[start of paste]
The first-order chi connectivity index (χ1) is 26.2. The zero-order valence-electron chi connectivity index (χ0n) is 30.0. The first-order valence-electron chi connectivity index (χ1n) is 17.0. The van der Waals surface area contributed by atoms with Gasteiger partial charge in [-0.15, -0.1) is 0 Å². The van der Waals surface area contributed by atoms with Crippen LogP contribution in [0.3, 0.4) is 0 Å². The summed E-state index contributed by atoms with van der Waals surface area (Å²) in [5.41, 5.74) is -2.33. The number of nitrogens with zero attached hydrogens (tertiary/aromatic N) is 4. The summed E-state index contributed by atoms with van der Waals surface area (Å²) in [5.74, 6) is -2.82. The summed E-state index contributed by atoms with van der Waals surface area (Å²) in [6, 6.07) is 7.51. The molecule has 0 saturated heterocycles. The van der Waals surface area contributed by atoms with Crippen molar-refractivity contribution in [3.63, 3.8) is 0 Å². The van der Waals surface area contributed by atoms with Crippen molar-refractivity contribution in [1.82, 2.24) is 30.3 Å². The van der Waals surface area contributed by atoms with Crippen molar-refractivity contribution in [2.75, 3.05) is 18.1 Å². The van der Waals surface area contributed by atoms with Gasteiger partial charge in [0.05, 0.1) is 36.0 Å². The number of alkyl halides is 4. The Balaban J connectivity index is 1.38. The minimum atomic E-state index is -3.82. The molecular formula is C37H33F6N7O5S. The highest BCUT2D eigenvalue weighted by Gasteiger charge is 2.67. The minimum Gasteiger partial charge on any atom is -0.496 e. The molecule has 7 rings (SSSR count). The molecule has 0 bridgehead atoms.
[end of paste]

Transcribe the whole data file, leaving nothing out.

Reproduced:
The first-order chi connectivity index (χ1) is 26.2. The zero-order valence-electron chi connectivity index (χ0n) is 30.0. The first-order valence-electron chi connectivity index (χ1n) is 17.0. The van der Waals surface area contributed by atoms with Gasteiger partial charge in [-0.15, -0.1) is 0 Å². The van der Waals surface area contributed by atoms with Crippen LogP contribution in [0.3, 0.4) is 0 Å². The summed E-state index contributed by atoms with van der Waals surface area (Å²) in [5.41, 5.74) is -2.33. The number of nitrogens with zero attached hydrogens (tertiary/aromatic N) is 4. The summed E-state index contributed by atoms with van der Waals surface area (Å²) in [5.74, 6) is -2.82. The summed E-state index contributed by atoms with van der Waals surface area (Å²) in [6, 6.07) is 7.51. The molecule has 0 saturated heterocycles. The van der Waals surface area contributed by atoms with Crippen molar-refractivity contribution in [3.63, 3.8) is 0 Å². The van der Waals surface area contributed by atoms with Crippen molar-refractivity contribution in [1.82, 2.24) is 30.3 Å². The van der Waals surface area contributed by atoms with Crippen molar-refractivity contribution in [2.75, 3.05) is 18.1 Å². The van der Waals surface area contributed by atoms with Gasteiger partial charge in [0.05, 0.1) is 36.0 Å². The number of alkyl halides is 4. The Balaban J connectivity index is 1.38. The minimum atomic E-state index is -3.82. The molecular formula is C37H33F6N7O5S. The highest BCUT2D eigenvalue weighted by Gasteiger charge is 2.67. The minimum Gasteiger partial charge on any atom is -0.496 e. The molecule has 7 rings (SSSR count). The molecule has 0 bridgehead atoms.